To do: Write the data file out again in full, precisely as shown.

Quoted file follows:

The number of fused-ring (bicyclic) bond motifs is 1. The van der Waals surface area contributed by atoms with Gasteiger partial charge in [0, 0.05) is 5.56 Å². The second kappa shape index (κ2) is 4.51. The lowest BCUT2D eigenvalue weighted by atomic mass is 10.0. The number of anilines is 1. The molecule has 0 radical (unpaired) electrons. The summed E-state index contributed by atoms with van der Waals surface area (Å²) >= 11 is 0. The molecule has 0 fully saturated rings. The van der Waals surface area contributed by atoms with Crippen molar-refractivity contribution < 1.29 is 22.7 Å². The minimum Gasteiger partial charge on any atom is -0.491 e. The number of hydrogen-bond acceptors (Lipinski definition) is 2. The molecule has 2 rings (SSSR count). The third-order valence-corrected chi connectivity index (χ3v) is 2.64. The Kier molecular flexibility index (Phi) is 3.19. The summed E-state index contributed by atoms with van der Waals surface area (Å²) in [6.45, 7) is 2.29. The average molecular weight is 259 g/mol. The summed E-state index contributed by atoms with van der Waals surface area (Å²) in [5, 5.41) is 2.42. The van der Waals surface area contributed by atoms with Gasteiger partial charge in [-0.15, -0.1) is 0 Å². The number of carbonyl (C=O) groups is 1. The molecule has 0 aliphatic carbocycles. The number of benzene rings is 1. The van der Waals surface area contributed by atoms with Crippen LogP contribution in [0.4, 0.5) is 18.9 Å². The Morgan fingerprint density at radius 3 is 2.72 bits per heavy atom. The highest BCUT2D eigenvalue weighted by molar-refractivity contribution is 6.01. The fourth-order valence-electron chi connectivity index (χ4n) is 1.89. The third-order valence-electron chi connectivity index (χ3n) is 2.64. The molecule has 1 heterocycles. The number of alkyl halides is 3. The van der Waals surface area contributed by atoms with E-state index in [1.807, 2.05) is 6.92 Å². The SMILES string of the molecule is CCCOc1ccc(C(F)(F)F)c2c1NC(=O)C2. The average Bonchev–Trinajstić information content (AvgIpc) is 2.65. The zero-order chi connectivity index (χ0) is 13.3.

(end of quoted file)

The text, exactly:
The number of fused-ring (bicyclic) bond motifs is 1. The van der Waals surface area contributed by atoms with Gasteiger partial charge in [0, 0.05) is 5.56 Å². The second kappa shape index (κ2) is 4.51. The lowest BCUT2D eigenvalue weighted by atomic mass is 10.0. The number of anilines is 1. The molecule has 0 radical (unpaired) electrons. The summed E-state index contributed by atoms with van der Waals surface area (Å²) >= 11 is 0. The molecule has 0 fully saturated rings. The van der Waals surface area contributed by atoms with Crippen molar-refractivity contribution < 1.29 is 22.7 Å². The minimum Gasteiger partial charge on any atom is -0.491 e. The number of hydrogen-bond acceptors (Lipinski definition) is 2. The molecule has 2 rings (SSSR count). The third-order valence-corrected chi connectivity index (χ3v) is 2.64. The Kier molecular flexibility index (Phi) is 3.19. The summed E-state index contributed by atoms with van der Waals surface area (Å²) in [6.45, 7) is 2.29. The average molecular weight is 259 g/mol. The summed E-state index contributed by atoms with van der Waals surface area (Å²) in [5, 5.41) is 2.42. The van der Waals surface area contributed by atoms with Gasteiger partial charge in [-0.15, -0.1) is 0 Å². The number of carbonyl (C=O) groups is 1. The molecule has 0 aliphatic carbocycles. The number of benzene rings is 1. The van der Waals surface area contributed by atoms with Crippen LogP contribution in [0.4, 0.5) is 18.9 Å². The Morgan fingerprint density at radius 3 is 2.72 bits per heavy atom. The highest BCUT2D eigenvalue weighted by molar-refractivity contribution is 6.01. The fourth-order valence-electron chi connectivity index (χ4n) is 1.89. The third-order valence-electron chi connectivity index (χ3n) is 2.64. The molecule has 1 heterocycles. The number of alkyl halides is 3. The van der Waals surface area contributed by atoms with E-state index in [1.807, 2.05) is 6.92 Å². The SMILES string of the molecule is CCCOc1ccc(C(F)(F)F)c2c1NC(=O)C2. The average Bonchev–Trinajstić information content (AvgIpc) is 2.65. The zero-order chi connectivity index (χ0) is 13.3.